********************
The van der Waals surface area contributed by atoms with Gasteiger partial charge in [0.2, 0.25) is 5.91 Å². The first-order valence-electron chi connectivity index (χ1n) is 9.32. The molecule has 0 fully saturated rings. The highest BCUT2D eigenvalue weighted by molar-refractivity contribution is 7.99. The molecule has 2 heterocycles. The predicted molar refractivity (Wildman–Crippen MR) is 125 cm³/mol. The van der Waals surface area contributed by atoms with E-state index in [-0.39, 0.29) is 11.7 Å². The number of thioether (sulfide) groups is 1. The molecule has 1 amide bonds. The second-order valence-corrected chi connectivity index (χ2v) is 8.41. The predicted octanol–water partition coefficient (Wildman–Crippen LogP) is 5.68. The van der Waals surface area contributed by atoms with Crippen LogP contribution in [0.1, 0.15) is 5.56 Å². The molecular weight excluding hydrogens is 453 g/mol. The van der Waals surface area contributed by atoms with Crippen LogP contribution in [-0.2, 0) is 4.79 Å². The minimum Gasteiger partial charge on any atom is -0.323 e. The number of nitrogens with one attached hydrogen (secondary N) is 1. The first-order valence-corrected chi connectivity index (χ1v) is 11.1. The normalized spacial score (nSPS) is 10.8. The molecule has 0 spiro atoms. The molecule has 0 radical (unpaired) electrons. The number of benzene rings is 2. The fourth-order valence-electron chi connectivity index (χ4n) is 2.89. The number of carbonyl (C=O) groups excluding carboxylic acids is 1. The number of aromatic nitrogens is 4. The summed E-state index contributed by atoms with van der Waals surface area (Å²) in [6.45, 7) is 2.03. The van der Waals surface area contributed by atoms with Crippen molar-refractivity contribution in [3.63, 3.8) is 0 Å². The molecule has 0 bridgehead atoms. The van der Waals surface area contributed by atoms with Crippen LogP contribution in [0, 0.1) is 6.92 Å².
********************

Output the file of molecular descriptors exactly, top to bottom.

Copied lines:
The van der Waals surface area contributed by atoms with Gasteiger partial charge in [0.2, 0.25) is 5.91 Å². The first-order valence-electron chi connectivity index (χ1n) is 9.32. The molecule has 0 fully saturated rings. The highest BCUT2D eigenvalue weighted by molar-refractivity contribution is 7.99. The molecule has 2 heterocycles. The predicted molar refractivity (Wildman–Crippen MR) is 125 cm³/mol. The van der Waals surface area contributed by atoms with E-state index in [-0.39, 0.29) is 11.7 Å². The number of thioether (sulfide) groups is 1. The molecule has 1 amide bonds. The second-order valence-corrected chi connectivity index (χ2v) is 8.41. The predicted octanol–water partition coefficient (Wildman–Crippen LogP) is 5.68. The van der Waals surface area contributed by atoms with Crippen LogP contribution in [0.1, 0.15) is 5.56 Å². The molecular weight excluding hydrogens is 453 g/mol. The van der Waals surface area contributed by atoms with Crippen LogP contribution in [-0.2, 0) is 4.79 Å². The minimum Gasteiger partial charge on any atom is -0.323 e. The number of nitrogens with one attached hydrogen (secondary N) is 1. The first-order valence-corrected chi connectivity index (χ1v) is 11.1. The normalized spacial score (nSPS) is 10.8. The molecule has 0 spiro atoms. The molecule has 0 radical (unpaired) electrons. The number of benzene rings is 2. The fourth-order valence-electron chi connectivity index (χ4n) is 2.89. The number of carbonyl (C=O) groups excluding carboxylic acids is 1. The number of aromatic nitrogens is 4. The summed E-state index contributed by atoms with van der Waals surface area (Å²) in [6.45, 7) is 2.03. The van der Waals surface area contributed by atoms with Crippen molar-refractivity contribution in [3.63, 3.8) is 0 Å². The molecule has 0 bridgehead atoms. The van der Waals surface area contributed by atoms with Crippen LogP contribution in [0, 0.1) is 6.92 Å².